Sell the Farm to Pay for the Nursing Home?


It’s no secret that farmers and ranchers tend to be an older demographic.  That being stated, one of the most terrifying parts of planning for the future is the prospect of financing long term care.
In 2001, Craig Miller started a consultant business in Gillette, Wyoming working with advanced estate business succession, wealth transfer, and asset protection for clients all across the Midwest.
At the New Trends in Agriculture Symposium held Wednesday in Glasgow, Montana, he explained to the audience that many consumers are reluctant to buy long-term care insurance.  While it is nobody’s dream to end up in need of this sort of care, a popular concern is that the investment will be wasted if it is not used.
Hoping to work around that hesitation, Miller told the group that some insurance companies are now combining life insurance and long-term care insurance with a new rider that allows the life insurance funds to be used towards long-term care fees.  Because the idea of this policy is that the benefits will always be paid in one form or another, there has been a lot of interest in the new offering.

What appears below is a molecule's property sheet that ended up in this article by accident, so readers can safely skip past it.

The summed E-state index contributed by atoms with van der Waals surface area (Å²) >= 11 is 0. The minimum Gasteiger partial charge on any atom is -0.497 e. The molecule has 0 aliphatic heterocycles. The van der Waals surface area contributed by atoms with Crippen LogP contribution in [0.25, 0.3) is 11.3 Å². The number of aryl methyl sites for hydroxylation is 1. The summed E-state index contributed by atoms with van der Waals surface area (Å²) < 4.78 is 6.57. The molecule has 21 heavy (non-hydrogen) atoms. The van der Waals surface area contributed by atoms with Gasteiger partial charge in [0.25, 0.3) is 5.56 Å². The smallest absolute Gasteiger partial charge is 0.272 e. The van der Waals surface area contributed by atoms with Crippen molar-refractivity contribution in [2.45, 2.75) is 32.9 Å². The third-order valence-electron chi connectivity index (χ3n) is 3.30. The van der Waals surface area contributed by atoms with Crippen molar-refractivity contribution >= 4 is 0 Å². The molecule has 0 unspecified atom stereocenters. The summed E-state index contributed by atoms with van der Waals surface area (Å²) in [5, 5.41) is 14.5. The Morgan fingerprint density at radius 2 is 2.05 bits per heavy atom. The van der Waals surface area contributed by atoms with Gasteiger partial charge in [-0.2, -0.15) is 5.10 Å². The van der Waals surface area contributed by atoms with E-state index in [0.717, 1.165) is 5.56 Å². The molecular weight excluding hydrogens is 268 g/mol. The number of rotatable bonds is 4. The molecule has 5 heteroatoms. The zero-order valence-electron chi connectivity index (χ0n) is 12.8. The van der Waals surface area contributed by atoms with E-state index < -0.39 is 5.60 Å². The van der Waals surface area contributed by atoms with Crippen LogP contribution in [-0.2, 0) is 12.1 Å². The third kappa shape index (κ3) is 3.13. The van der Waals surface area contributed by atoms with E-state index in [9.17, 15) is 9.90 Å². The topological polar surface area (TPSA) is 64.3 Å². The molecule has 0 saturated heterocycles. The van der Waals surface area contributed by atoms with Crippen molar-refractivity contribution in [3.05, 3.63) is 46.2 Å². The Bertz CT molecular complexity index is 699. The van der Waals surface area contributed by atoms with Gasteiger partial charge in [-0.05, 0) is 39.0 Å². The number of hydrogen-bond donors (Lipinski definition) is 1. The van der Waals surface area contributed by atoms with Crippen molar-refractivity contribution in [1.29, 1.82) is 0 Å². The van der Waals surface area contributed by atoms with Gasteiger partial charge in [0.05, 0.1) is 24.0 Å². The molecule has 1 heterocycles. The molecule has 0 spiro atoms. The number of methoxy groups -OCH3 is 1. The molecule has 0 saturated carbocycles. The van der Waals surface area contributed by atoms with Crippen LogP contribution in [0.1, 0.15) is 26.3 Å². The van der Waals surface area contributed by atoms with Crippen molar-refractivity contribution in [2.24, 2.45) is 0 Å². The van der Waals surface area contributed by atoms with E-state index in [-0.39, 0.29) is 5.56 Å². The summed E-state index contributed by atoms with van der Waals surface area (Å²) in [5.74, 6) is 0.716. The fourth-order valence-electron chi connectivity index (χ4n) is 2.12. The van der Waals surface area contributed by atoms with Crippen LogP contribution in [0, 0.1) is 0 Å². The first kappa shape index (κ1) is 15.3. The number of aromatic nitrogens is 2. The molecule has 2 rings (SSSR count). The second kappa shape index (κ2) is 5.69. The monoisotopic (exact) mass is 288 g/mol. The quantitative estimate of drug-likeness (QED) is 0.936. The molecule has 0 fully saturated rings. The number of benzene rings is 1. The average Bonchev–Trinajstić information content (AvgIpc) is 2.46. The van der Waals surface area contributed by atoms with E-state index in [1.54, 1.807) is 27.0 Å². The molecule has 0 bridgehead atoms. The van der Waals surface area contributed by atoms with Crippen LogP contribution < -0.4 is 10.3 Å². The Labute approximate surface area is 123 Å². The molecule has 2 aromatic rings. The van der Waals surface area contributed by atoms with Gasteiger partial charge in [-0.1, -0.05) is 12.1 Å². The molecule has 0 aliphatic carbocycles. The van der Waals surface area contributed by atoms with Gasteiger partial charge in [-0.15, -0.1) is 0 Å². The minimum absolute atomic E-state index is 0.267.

While insurance benefits obviously change depending on the policy, Miller says that there are instances where this combination coverage can pay between $1,000 and $9,900 monthly.  The money is tax-free and could be available to pay for a critical illness, long-term care stay, assisted living, or an in-home care stay.  In order to qualify for that coverage, you would have to be deemed unable to perform two of six “Activities of Daily Living.”  
The 6 Activities of Daily Living are:
1. Eating
2. Bathing
3. Toileting
4. Dressing
5. Continence
6. Transferring
As with any insurance coverage, what is available is going to vary by company and policy.  For more information on this sort of long-term care plan, talk with your insurance agent.



© Northern Ag Network 2015

Haylie Shipp

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